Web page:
There are other people like this, sort of living their lives in public, sometimes without choice due to their housing needs, but becoming part of all of our worlds. We look on, but rarely intervene. The fondness for Horace reminds me of the affection felt for Ushi Bahler, the woman who lived on the doorstep of the home she had been evicted from in West Hampstead for many years, despite her advancing age. The door locked, she lived among her saved possessions in the front yard. You see similar affection too for the shaven haired Big Issue seller who pushes a trolley around Camden Town selling bits and bobs. Unplanned, these people enter our minds and memories in a way that the man in the office suit who gets the same bus as you at the same time every day, sitting in a seat nearby, can’t.
Another example: the Big Issue seller outside Angel who got on with his work with a cat curled up around his shoulders. Every crook of London has people we all recognise collectively without ever really knowing. The Lion of South End Green is another example.
Given this curious neighbourhood fame – Horace has 4,000 6,000 ‘likes on Facebook’ and a petition for a bench marking his memory – maybe we should stop for a chat more often. Maybe at least we should make sure the YouTube footage is kinder.
The best of luck, Horace, the best of luck.


The real weather report.

The real weather report - what it would look like if they were honest

Monday, 24 September 2012

Revealed: Monsanto GM corn caused tumors in rats

French scientists have revealed that rats fed on GMO corn sold by American firm Monsanto, suffered tumors and other complications including kidney and liver damage. When testing the firm’s top brand weed killer the rats showed similar symptoms.
The French government has asked its health and safety agency to assess the study and had also sent it to the European Union's food safety agency, Reuters reports.
"Based on the conclusion…, the government will ask the European authorities to take all necessary measures to protect human and animal health, measures that could go as far as an emergency suspension of imports of NK603 maize in the European Union," the French health, environment and farm ministries said in a joint statement.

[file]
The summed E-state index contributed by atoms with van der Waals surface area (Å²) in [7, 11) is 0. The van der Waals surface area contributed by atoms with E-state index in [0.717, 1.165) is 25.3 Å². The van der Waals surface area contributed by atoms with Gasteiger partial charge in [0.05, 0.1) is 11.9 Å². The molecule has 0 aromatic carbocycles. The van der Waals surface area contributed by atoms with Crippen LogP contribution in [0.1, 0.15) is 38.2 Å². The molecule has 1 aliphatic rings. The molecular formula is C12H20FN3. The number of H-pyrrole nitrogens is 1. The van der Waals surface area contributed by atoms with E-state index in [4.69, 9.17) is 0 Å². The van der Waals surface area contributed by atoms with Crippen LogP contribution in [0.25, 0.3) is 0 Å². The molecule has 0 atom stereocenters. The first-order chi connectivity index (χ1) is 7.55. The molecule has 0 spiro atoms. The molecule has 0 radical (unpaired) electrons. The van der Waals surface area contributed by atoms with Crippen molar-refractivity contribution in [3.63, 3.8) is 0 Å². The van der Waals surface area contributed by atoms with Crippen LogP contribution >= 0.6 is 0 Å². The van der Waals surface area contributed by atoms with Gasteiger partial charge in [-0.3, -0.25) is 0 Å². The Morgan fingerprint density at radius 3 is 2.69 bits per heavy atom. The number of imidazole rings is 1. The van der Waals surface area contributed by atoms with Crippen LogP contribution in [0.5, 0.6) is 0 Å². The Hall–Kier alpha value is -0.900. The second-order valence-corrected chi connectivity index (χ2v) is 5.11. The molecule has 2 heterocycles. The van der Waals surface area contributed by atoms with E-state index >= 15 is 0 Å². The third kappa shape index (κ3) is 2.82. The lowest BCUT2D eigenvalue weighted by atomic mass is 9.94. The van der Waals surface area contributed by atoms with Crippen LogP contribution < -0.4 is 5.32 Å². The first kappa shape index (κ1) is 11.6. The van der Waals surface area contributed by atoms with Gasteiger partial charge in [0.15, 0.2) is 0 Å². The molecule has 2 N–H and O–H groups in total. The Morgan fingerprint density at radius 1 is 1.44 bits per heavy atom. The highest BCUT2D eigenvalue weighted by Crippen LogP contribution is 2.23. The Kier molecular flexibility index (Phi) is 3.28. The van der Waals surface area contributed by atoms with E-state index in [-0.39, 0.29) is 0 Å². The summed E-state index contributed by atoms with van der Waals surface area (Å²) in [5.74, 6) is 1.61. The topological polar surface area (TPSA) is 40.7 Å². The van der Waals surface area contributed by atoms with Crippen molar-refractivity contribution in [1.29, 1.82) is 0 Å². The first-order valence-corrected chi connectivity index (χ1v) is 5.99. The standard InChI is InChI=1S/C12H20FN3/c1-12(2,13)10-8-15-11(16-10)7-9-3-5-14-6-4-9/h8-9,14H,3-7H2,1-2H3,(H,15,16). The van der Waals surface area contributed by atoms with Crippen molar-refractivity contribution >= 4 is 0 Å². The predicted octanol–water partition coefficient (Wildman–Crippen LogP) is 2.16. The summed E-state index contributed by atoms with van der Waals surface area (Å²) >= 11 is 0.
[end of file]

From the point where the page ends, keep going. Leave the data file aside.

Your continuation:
Researchers from the University of Caen found that rats fed on a diet containing NK603 – a seed variety made tolerant to amounts of Monsanto's Roundup weedkiller – or given water mixed with the product, at levels permitted in the United States – died earlier than those on a standard diet.
The research conducted by Gilles-Eric Seralini and his colleagues, said the rats suffered mammary tumors, as well as severe liver and kidney damage. The study was published in the journal of Food and Chemical Toxicology and presented at a news conference in London.
Fifty percent of male and 70 percent of female rats died prematurely, compared with only 30 percent and 20 percent in the control group, said the researchers.
Monsanto spokesman, Thomas Helscher, said the company would review the study thoroughly but stated that other scientific studies had proved the biotech crops’ safety.
Some scientists however criticized the French researchers’ statistical methods and the use of a particular type of rat, saying the albino Sprague-Dawley strain of animal had a tendency to develop cancers.